Thursday, 19 April 2018 12:28

The Barranco de Barafonso: Gran Canaria's Antelope Canyon

The Instagram ready Barranco de Barafonso in east Gran Canaria The Instagram ready Barranco de Barafonso in east Gran Canaria

If you want a memorable Instagram photo, head to the Barranco de Barafonso in east Gran Canaria. Just do it quick before everybody visits the closest thing to Antelope Canyon in the Canary Islands. 

The Barranco de Barafonso is an offshoot of the Barranco de las Vacas (barranco is a Canarian word for valley). It's a short, narrow slot canyon carved by water into a deep vein of soft volcanic ash or tuff. The interesting bit is only  250 metres long but the ochre and red colours, and smooth curved walls make it a must visit. 

It is also referred to as the Tobas de Colores del Barranco de las Vacas; a bit of a mouthful to be honest!

Where is the Barranco de Barafonso?

Between Agüimes and Temisas on the GC 550 road, specifically on a bend at Kilometre 14. The easiest way to get there is by driving from Agüimes towards Temisas until you get to this bend

You can also walk along the old Camino Real pathway between Agüimes and Temisas but the detour to the canyon isn't signposted. 

There is no car park along the road but there is a place about 150 metres before the bend with room for two cars to park. From here walk up the road towards Temisas until you get to the bend. The track to the barranco starts on the seaward side of the road.

The first section is a steep 100-metre walk down to the valley floor. Then you walk inland through a tunnel and keep going about 200 metres up the valley until you reach the slot canyon. Keep walking for another 200 metres and you reach a dry waterfall and can't go any further unless you are a confident climber.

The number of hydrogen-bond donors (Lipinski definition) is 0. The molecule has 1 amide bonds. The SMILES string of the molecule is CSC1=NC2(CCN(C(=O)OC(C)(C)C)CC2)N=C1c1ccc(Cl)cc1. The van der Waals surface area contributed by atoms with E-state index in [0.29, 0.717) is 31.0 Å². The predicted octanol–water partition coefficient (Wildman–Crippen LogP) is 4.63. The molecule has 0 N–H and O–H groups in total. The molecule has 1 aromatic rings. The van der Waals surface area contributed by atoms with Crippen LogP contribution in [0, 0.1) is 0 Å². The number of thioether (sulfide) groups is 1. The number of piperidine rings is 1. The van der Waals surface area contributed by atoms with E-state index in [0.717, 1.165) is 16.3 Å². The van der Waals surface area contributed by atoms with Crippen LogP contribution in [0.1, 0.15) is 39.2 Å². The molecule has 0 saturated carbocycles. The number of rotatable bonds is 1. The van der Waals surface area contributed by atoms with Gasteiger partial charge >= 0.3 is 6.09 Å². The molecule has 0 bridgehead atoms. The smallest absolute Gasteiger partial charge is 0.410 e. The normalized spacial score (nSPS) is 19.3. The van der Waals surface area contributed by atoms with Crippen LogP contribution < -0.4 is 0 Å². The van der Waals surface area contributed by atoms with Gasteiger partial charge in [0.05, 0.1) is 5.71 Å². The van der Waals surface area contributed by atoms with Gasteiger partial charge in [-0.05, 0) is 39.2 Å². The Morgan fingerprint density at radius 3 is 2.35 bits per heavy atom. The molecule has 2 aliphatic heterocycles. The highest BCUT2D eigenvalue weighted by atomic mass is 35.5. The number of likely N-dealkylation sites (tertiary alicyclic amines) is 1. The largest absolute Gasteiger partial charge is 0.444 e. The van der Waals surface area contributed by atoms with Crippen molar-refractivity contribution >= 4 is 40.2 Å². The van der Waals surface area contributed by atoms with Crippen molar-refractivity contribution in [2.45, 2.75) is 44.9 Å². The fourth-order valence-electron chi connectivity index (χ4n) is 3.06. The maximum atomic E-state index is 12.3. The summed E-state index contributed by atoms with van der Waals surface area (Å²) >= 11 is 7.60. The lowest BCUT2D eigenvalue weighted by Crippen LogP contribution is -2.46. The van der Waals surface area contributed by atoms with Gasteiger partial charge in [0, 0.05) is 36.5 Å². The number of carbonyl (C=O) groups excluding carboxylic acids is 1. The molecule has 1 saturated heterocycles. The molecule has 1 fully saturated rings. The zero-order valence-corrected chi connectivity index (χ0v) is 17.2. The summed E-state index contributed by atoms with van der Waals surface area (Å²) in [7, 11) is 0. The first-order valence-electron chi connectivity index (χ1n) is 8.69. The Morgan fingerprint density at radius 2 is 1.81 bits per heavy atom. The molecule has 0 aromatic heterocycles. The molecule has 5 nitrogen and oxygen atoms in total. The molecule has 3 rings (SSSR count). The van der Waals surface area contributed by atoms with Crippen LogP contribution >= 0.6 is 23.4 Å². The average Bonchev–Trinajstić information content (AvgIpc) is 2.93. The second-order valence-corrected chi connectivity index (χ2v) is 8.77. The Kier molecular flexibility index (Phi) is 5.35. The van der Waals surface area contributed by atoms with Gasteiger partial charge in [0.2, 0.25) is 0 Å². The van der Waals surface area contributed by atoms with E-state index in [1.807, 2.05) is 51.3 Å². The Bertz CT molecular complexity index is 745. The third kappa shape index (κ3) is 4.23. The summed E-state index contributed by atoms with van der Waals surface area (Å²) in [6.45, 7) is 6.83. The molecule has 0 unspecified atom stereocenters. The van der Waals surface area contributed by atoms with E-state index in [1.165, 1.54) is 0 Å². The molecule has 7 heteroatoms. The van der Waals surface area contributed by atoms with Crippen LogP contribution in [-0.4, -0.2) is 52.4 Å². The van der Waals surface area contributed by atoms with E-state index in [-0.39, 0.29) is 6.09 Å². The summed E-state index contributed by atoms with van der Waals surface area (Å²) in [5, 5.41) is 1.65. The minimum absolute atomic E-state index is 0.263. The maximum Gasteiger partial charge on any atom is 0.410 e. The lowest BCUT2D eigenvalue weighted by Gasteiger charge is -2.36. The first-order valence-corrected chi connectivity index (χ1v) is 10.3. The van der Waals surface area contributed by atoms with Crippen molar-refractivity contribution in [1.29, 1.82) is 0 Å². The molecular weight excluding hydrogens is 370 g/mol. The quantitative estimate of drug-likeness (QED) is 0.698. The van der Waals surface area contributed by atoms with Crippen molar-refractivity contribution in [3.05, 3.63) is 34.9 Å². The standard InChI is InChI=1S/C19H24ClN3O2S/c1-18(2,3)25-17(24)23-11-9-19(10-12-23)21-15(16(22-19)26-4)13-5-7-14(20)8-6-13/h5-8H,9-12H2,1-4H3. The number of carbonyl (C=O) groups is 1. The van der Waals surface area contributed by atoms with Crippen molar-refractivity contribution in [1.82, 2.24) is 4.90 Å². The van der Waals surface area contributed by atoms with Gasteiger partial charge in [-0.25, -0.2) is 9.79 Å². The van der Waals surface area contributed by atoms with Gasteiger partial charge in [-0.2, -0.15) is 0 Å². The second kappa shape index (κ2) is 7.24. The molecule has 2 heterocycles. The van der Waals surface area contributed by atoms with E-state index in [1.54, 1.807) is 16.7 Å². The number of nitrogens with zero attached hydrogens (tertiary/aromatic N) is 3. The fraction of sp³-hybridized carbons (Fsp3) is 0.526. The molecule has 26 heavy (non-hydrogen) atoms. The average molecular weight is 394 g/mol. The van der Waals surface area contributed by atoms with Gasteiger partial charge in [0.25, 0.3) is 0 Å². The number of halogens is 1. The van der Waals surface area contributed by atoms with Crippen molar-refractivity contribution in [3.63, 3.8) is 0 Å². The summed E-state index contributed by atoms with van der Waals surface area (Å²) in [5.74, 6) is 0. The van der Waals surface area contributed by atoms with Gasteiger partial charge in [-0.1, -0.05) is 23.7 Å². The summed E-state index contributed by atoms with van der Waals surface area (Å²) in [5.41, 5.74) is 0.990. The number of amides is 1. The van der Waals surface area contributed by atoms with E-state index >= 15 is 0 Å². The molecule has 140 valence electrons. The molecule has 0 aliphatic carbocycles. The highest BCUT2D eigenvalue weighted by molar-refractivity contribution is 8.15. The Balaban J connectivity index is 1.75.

What to do in the Barranco de Barafonso

It's a small, peaceful place (for now) and there isn't much to do at all apart from walking around and taking photos. You'll see a few local birds like kestrels and chiffchaffs and maybe even a raven or buzzard flying overhead.

The canyon has only recently been rediscovered by walkers and Instagram fans, but it's obvious that it was well known by shepherds a long time ago. There are footholds (complete with long nails) cut into the west wall of the canyon right at the end and several spots where you can see old holes cut into the soft rock that used to hold up shelters. 

Please (as always) take care at Barafonso and carry your litter (and anyone else's) away with you. It's a small and fragile place and it needs looking after.


Lex Says: To get the best photos in the Barafonso slot canyon visit early in the morning or late in the evening when the sun isn't shining right into the canyon (or on a cloudy day). 

Temisas town is worth a stop

Once you've explored Barafonso and got your pictures, don't just turn around and head back to Agüimes and the Guayadeque Valley. Instead, carry on along the GC500 road until you reach Temisas town. 

It's a gorgeous white town and the place that makes most of Gran Canaria's olive oil. Temisas really hasn't changed for centuries and its narrow lanes are full of spots for a cool photo. The local bars along the road sell local unfiltered oil and a bottle will definitely liven up your salads. It's interesting stuff because it comes from old trees that don't grow anywhere else; they were all ripped up and replaced by modern varieties in Spain.

From Temisas, you can carry on up the road for more spectacular views until you reach Santa Lucia Town and carry on all the way to Tunte (San Bartolomé town). From here, head back down the Fataga valley to Playa del Ingles or on into the highlands.

More on the olive oil and Gran Canaria's other natural products

Published in Day Trips

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